Queenie (waterskiing elephant)

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Queenie waterskiing with Liz Dane, c. 1958

Queenie (1952 – May 31, 2011) was a captive female Asian elephant. She was noted in the late 1950s and early 1960s for waterskiing for entertainment.

Early life[edit]

Queenie was born wild in 1952 in Thailand. She was imported to the United States and put on sale in the Trefflich pet store in New York City. In 1953, at 6 months of age she was sold to Bill Green, and his daughter Elisabeth (Liz) Green. The pre-arranged purchase was filmed by The Today Show. The 250-pound baby elephant was later taken to a private zoo in Fairlee, Vermont.[1][2][3]

Career[edit]

Queenie and Dane's act made appearances at state and county fairs, TV shows, and circuses around the country. During the show, Queenie and Dane would water ski, play the harmonica, and dance.

Marj and Jim Rusing, the owners of a Florida tourist attraction called De Leon Springs, introduced Queenie to water skiing in 1950's. Queenie was billed as "The World's Only Water Skiing Elephant" after she replaced the world's first water skiing elephant, Sunshine Sally.[4]

Liz Dane said Queenie was not being mistreated, "She thoroughly loved skiing. She would put her trunk in the water and get a big scoop of water and spray it all over the place! She loved it. Elephants can swim, That particular area, the water wasn't that deep. And even if she did spill over, they can swim. There was no danger."[3][4]

In 1965, she appeared in a series of print advertisement for the Mercury outboard motors company.[5] She also appeared on The Tonight Show and on I've Got a Secret.[2][4][6]

In 1967 Queenie was sold to an "elephant performance team" in Michigan. In 1981 she was sold to Circus Gatti.[7]

Pittsburgh Incident[edit]

In June, 1959 during an appearance at the Bicentennial Festival in Pittsburgh, Pennsylvania, waves from a passing towboat caused Queenie to fall off her skis. Bill Green, who had been waterskiing next to Queenie, held her snorkel above the water until a crane was found and used to haul the elephant out of the water.[6][8][9]

According to a news article from the Pittsburgh Post-Gazette, the director of the local Humane Society said he had "received 25 telephone calls protesting the risk taken by Queenie when she performs on her huge water skis in the Allegheny River." The article also quoted the curator of mammals at the Carnegie Museum as saying "An elephant is provided with a natural snorkel tube. Elephants like daily baths. They draw water up in their trunks and squirt themselves. I think water-skiing would be all right if the elephant isn't afraid of it and likes to do it." Additionally, the local Republican county chairman was "highly suspicious of any attempt to eliminate Queenie's act" and quoted as saying "It might be a Democratic plot."[10]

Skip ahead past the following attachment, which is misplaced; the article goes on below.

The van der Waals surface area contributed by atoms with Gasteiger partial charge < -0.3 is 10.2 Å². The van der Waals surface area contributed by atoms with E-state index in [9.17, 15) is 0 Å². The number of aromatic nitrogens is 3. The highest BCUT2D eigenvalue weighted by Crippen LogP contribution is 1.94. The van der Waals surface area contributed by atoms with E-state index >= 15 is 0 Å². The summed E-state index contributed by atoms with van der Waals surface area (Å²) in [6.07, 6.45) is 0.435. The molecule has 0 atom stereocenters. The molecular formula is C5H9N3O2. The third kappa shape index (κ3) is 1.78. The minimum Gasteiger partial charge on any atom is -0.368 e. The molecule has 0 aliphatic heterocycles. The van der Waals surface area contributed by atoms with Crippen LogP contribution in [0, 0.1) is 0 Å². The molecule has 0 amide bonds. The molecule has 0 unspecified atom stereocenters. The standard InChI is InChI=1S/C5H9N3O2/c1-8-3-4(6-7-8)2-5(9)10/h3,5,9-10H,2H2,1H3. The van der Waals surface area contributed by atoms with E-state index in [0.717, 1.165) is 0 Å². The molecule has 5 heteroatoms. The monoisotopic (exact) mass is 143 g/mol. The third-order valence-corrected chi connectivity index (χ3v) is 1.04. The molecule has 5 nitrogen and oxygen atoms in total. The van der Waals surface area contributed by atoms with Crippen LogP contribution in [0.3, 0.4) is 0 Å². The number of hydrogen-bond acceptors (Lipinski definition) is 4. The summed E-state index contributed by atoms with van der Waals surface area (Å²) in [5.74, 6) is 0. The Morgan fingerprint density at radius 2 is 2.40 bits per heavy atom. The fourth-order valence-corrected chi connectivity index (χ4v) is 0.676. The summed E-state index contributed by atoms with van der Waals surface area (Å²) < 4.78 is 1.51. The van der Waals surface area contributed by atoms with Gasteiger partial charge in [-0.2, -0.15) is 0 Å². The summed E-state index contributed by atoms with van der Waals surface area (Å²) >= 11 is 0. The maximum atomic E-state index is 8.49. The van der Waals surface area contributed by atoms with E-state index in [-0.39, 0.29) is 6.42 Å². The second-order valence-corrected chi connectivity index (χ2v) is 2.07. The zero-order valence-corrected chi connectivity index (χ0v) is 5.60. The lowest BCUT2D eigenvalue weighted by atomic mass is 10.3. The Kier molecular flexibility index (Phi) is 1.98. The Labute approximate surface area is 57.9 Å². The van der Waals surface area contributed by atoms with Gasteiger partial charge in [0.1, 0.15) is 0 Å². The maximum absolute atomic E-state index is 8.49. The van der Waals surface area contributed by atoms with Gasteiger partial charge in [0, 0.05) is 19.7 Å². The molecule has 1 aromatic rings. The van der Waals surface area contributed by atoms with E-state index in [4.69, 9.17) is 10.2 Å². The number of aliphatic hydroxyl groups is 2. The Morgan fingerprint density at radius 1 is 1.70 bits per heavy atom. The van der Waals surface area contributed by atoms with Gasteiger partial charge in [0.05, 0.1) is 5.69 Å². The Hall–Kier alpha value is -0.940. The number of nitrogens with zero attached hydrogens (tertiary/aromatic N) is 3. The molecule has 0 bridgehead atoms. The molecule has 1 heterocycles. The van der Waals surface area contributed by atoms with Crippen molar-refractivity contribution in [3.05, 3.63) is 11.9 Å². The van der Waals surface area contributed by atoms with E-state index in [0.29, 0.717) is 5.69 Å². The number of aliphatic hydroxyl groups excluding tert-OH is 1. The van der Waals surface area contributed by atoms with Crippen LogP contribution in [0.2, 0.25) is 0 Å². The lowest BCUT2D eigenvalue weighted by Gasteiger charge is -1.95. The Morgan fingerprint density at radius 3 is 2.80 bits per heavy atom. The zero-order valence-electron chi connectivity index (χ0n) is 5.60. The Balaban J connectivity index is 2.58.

Later years[edit]

Queenie was retired from the Circus Gatti in 2003 and sent to the Wild Adventures theme park in Valdosta, Georgia.[7][11][12] In 2011, she was euthanized because of chronic health problems.[12][13][14][15] According to an obituary in the UK's Daily Mail, "she was believed to be one of the oldest Asian elephants in North America."[16][citation needed]

See also[edit]

External links[edit]

External media
Images
Liz Dane performing with Queenie the water skiing elephant in 1958. from the Associated Press. (Provided by Liz Dane)
Queenie, the water-skiing elephant, and trainer Elisabeth Green, 1960s from the book Images of America - Along the Connecticut River by Phyllis Lavelle, published by Arcadia Publishing
Audio
Queenie, the Water Skiing Elephant, interview with Liz Dane (MP3) from Florida Frontiers radio show, episode 12 [1], from the Florida Historical Society
Video
The World's Only Water-Skiing Elephant from the Daytona Beach News-Journal. (Provided by Liz Dane)
  • Dane, Elizabeth G. "Only in New England: An Elephant Never Forgets". Yankee (March/April 2008).

References[edit]

  1. ^ Whitcomb, Laura jean (June 24, 2009). "Animals of the World in Fairlee, Vt. Backyard" (PDF). Upper Valley Life Magazine (Hanover, New Hampshire). pp. 50–54.
  2. ^ a b Kilby, Rick (December 2, 2009). "Liz and Queenie (the Water Skiing Elephant of Ponce de Leon Springs)".
  3. ^ a b Beasley, David (June 3, 2011). "Water-skiing Asian elephant dies in Georgia at 58". Reuters.
  4. ^ a b c Williamson, Ronald (October 2, 2009). "Water-skiing elephant at DeLeon Springs". The Daytona Beach News-Journal.
  5. ^ Tifde, Tom (September 2, 1965). "No Elephant Joke, Queenie Does Ski". Meriden Journal. Newspaper Enterprise Association.
  6. ^ a b Liebowitz, Sarah (July 18, 2006). "Queenie and friend reunited". Concord Monitor.
  7. ^ a b Harper, Mark (June 1, 2011). "Water-skiing elephant dies". The Daytona Beach News-Journal.
  8. ^ United Press International (June 9, 1959). "Man Saves Elephant From Drowning". via Reading Eagle.
  9. ^ "Any Lady Elephant Has a Mind of Her Own - Ski or No Ski Up to Queenie". Pittsburgh Post-Gazette. June 13, 1959.
  10. ^ "Queenie May Get Skids On Skis In Skit Here". Pittsburgh Post-Gazette. June 11, 1959.
  11. ^ "Queenie at Wild Adventures". Elephant Encyclopedia. June 4, 2011. Archived from the original on May 29, 2012.
  12. ^ a b Batty, David (June 3, 2011). "Queenie, the waterskiing elephant, dies". The Guardian.
  13. ^ Poling, Dean (June 1, 2011). "Wild Adventures' Queenie the elephant dies". The Valdosta Daily Times.
  14. ^ Flagg, Bryan (June 10, 2011). "Famous Elephant With Local Ties, Dies At Age 58". Northcountry News (New Hampshire). p. A1, A3.
  15. ^ "Famous elephant dies at Wild Adventures". WALB News. June 3, 2011.
  16. ^ Staff (June 3, 2011). "Queenie, the world's only water skiing elephant, dies aged 59 at theme park where she retired". Daily Mail.